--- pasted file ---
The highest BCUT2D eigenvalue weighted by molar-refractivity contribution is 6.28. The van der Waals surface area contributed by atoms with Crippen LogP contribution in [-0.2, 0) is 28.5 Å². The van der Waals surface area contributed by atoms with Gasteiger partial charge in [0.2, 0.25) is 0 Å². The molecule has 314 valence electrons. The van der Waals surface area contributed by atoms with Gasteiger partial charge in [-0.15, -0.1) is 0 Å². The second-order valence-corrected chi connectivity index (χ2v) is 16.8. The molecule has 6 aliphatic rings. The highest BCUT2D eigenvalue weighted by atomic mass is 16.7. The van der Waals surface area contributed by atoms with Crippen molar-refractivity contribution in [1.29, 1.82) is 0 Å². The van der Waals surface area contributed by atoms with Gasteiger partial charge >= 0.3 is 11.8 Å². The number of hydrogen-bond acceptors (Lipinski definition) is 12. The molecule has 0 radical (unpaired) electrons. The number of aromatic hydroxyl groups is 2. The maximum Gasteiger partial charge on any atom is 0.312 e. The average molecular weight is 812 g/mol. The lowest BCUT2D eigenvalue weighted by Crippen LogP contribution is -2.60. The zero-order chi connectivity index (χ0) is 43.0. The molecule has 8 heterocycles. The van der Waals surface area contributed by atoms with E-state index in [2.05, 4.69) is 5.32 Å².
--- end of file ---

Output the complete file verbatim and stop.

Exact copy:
The highest BCUT2D eigenvalue weighted by molar-refractivity contribution is 6.28. The van der Waals surface area contributed by atoms with Crippen LogP contribution in [-0.2, 0) is 28.5 Å². The van der Waals surface area contributed by atoms with Gasteiger partial charge in [0.2, 0.25) is 0 Å². The molecule has 314 valence electrons. The van der Waals surface area contributed by atoms with Gasteiger partial charge in [-0.15, -0.1) is 0 Å². The second-order valence-corrected chi connectivity index (χ2v) is 16.8. The molecule has 6 aliphatic rings. The highest BCUT2D eigenvalue weighted by atomic mass is 16.7. The van der Waals surface area contributed by atoms with Crippen molar-refractivity contribution in [1.29, 1.82) is 0 Å². The van der Waals surface area contributed by atoms with Gasteiger partial charge >= 0.3 is 11.8 Å². The number of hydrogen-bond acceptors (Lipinski definition) is 12. The molecule has 0 radical (unpaired) electrons. The number of aromatic hydroxyl groups is 2. The maximum Gasteiger partial charge on any atom is 0.312 e. The average molecular weight is 812 g/mol. The lowest BCUT2D eigenvalue weighted by Crippen LogP contribution is -2.60. The zero-order chi connectivity index (χ0) is 43.0. The molecule has 8 heterocycles. The van der Waals surface area contributed by atoms with E-state index in [2.05, 4.69) is 5.32 Å².